There’s tons of adventuring to do across Ontario, whether you’re heading down to Point Pelee National Park, the southernmost point in mainland Canada (it’s actually at the same latitude as northern California), or venturing up through the vast expanse of Northern Ontario. And because recreational cannabis is legal across Canada, you may be looking to elevate your travel experience. Here are a few things to know about cannabis in Ontario:
Ontario’s legal age to buy, possess and consume cannabis is 19
First things first: in Ontario, cannabis can only be purchased, possessed and consumed by adults aged 19 or older. It’s a law with no wiggle room, either — sharing a joint with your 18-year-old travel buddy may not seem like a big deal, but it’s still illegal. When you’re out and about in public, the personal possession limit is no more than 30g of dried cannabis, or its equivalent in oil or capsule form.
Public consumption rules vary by city
The only place where it’s 100% legal to consume cannabis is in “private residences,” or outdoor spaces on private property. Under the Smoke-Free Ontario Act, smoking and vaping cannabis is banned in the same places where smoking tobacco isn’t allowed. It’s generally OK to consume in public outdoor spaces, as long as you aren’t within 20 metres of a school, a playground, a childcare centre or a publicly-owned sports field or facility, or within nine metres of a restaurant/bar patio or a hospital entrance. Several municipalities, such as the city of Markham (located just north of Toronto), have completely banned cannabis smoking in public. So before you spark up, it’s always a good idea to do a quick check for any local bylaws that prohibit it.
In national parks, such as Bruce Peninsula National Park, you’ll have to keep it to your campsite. In Ontario provincial parks, such as Algonquin Provincial Park, you have a little bit more latitude and are able to smoke cannabis anywhere that isn’t near shared spaces such as beaches, playgrounds, buildings, and so on.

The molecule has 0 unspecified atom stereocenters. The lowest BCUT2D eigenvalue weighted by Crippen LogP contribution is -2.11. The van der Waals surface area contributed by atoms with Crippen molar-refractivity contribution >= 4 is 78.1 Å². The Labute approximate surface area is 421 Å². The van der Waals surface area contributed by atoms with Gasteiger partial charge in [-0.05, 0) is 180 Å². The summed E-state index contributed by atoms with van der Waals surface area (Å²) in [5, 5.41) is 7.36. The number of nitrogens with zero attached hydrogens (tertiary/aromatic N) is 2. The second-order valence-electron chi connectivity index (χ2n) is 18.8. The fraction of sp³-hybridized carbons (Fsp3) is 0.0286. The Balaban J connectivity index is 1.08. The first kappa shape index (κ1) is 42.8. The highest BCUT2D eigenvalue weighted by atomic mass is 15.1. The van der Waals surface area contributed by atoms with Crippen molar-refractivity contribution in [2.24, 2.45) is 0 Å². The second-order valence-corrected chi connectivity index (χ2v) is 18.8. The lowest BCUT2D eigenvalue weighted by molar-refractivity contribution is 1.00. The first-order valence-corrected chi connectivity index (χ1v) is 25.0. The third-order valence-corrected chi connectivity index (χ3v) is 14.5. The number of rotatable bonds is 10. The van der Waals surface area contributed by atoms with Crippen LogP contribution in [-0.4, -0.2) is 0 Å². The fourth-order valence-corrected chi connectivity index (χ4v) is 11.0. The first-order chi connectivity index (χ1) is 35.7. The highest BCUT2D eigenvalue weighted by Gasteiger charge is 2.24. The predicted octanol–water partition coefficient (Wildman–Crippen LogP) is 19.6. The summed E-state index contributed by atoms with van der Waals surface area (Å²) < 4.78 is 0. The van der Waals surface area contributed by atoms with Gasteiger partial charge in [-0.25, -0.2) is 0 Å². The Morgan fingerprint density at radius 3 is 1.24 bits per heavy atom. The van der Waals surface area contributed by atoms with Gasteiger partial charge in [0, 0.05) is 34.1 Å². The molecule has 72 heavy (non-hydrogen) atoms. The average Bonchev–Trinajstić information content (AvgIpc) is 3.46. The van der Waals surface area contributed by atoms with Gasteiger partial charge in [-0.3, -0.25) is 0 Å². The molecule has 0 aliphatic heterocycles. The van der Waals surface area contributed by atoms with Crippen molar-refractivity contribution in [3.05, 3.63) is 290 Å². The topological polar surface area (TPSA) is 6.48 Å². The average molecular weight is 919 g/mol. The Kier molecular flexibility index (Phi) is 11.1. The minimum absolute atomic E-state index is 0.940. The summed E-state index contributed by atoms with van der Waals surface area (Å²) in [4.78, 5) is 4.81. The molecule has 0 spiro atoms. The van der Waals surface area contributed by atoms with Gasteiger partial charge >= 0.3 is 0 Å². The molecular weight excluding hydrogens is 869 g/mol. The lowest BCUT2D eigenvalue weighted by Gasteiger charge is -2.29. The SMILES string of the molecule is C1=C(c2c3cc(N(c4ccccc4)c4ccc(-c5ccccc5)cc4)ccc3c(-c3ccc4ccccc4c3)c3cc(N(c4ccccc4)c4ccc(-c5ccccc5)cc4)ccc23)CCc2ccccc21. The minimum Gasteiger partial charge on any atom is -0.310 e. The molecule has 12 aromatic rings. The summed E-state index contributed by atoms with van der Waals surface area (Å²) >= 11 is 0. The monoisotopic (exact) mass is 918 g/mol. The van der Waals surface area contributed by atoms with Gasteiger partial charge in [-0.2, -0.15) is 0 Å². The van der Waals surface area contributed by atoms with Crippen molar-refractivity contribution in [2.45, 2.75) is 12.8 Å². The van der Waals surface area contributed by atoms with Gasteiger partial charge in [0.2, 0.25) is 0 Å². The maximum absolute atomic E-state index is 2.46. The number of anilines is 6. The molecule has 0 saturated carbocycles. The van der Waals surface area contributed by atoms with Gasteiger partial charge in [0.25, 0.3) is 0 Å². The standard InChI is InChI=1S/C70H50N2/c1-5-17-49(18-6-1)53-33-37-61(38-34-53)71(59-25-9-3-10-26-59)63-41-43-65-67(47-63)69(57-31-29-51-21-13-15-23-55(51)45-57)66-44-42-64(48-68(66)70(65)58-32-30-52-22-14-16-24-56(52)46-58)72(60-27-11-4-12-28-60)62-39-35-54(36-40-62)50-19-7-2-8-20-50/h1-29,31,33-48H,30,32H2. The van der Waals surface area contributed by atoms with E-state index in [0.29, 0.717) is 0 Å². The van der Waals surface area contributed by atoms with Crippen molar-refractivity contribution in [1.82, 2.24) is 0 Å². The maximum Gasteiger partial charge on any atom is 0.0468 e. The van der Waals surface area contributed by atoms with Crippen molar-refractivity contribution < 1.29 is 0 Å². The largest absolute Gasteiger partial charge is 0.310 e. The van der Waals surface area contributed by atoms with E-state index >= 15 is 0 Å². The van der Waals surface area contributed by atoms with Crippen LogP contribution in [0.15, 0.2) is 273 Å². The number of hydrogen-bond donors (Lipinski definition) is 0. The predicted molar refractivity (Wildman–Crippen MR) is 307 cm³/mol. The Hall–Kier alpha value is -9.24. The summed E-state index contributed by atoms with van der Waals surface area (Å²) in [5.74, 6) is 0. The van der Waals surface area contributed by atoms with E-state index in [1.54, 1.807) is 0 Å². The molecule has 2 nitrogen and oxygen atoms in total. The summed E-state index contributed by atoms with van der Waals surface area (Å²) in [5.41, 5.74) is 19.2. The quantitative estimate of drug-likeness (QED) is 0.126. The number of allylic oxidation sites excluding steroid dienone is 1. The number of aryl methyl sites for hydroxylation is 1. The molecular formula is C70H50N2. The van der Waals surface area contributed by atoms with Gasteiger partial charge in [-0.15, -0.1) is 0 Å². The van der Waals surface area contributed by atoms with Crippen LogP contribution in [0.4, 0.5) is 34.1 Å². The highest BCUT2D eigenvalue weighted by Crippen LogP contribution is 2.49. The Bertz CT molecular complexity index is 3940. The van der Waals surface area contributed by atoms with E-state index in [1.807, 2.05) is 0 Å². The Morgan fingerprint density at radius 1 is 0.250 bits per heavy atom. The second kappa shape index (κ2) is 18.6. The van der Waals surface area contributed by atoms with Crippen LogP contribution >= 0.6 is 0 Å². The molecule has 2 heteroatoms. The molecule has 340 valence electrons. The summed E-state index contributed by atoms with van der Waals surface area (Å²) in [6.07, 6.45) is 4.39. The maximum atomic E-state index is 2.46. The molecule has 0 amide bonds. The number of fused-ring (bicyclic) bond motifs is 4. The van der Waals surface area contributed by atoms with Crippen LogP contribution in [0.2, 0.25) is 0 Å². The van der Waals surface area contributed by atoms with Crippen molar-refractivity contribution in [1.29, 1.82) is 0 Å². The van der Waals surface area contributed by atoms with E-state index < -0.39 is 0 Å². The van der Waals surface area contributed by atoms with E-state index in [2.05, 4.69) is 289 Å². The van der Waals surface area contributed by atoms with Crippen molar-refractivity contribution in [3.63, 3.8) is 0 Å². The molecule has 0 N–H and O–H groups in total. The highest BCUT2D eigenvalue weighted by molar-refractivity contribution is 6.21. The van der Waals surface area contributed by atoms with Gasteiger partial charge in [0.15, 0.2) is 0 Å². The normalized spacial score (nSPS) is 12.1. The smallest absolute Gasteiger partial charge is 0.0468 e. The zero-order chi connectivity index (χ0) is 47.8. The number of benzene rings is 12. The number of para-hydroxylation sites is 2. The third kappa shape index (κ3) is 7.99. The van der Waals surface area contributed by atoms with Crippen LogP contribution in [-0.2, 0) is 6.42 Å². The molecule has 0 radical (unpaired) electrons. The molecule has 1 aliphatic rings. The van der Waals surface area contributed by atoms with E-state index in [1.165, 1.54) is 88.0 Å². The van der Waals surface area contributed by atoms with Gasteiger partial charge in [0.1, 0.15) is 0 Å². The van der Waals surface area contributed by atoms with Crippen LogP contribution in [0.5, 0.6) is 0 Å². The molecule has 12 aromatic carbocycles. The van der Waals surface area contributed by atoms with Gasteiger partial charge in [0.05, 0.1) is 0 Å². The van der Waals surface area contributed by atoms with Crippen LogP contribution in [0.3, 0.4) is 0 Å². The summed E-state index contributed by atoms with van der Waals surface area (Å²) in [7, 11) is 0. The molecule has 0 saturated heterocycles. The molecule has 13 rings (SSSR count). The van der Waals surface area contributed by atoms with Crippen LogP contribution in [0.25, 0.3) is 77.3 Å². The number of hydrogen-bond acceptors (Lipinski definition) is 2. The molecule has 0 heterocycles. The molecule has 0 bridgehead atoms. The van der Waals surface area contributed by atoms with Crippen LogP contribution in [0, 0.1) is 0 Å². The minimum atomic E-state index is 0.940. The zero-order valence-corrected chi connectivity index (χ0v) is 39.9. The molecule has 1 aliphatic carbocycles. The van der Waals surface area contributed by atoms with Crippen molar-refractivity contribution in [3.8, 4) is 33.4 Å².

Where to buy cannabis in Ontario
If you’re coming from outside Canada and hoping to sample some Ontario bud, you may have to do a little bit of advanced planning As of this writing, most of Ontario’s stores are located in major cities such as Ottawa, Toronto, Kingston, Hamilton, Burlington and London. For the most up-to-date information on open legal stores, see the Alcohol and Gaming Commission of Ontario’s website.
If your travels don’t take you through one of the big cities, a little extra planning may be required. The Ontario Cannabis Store, the province’s sole official online retailer, will deliver cannabis to any address within Ontario. Leave yourself at least a few days for shipping.
Whether you’re buying cannabis in person or online, don’t forget your government-issued identification. You’ll need valid ID to prove you’re over 19 to enter a cannabis store, and to accept online deliveries.
Cannabis products for sale in Ontario
You can readily purchase dried cannabis flower, cannabis oil and cannabis capsules in stores and online. A new class of products became legal on Oct. 17, 2019, which includes cannabis edibles, beverages, concentrates and topicals. However, these products aren’t expected to be available for sale until late December 2019 or early 2020.
It’s legal to travel within Canada with cannabis
If you’re travelling within Canada, there are no major restrictions on travelling with cannabis. So if you purchased cannabis in Ontario and are flying to Vancouver, you can take cannabis with you in your checked or carry-on baggage. Same goes for trains and buses — so long as you aren’t smoking up in the cabin, or trying to transport more than is legally allowed, you shouldn’t have any trouble. However, keep in mind that you’re liable for any cannabis in your possession if your flight is unexpectedly diverted to a United States airport, as cannabis is still federally illegal there.
It’s expressly illegal to take cannabis outside of Canada, across any border—full stop. It doesn’t matter if it’s medical, it doesn’t matter if it’s only CBD, and it doesn’t matter if you’re travelling to a U.S. state where cannabis is also legal — if you’re crossing an international border, leave your cannabis behind in Canada.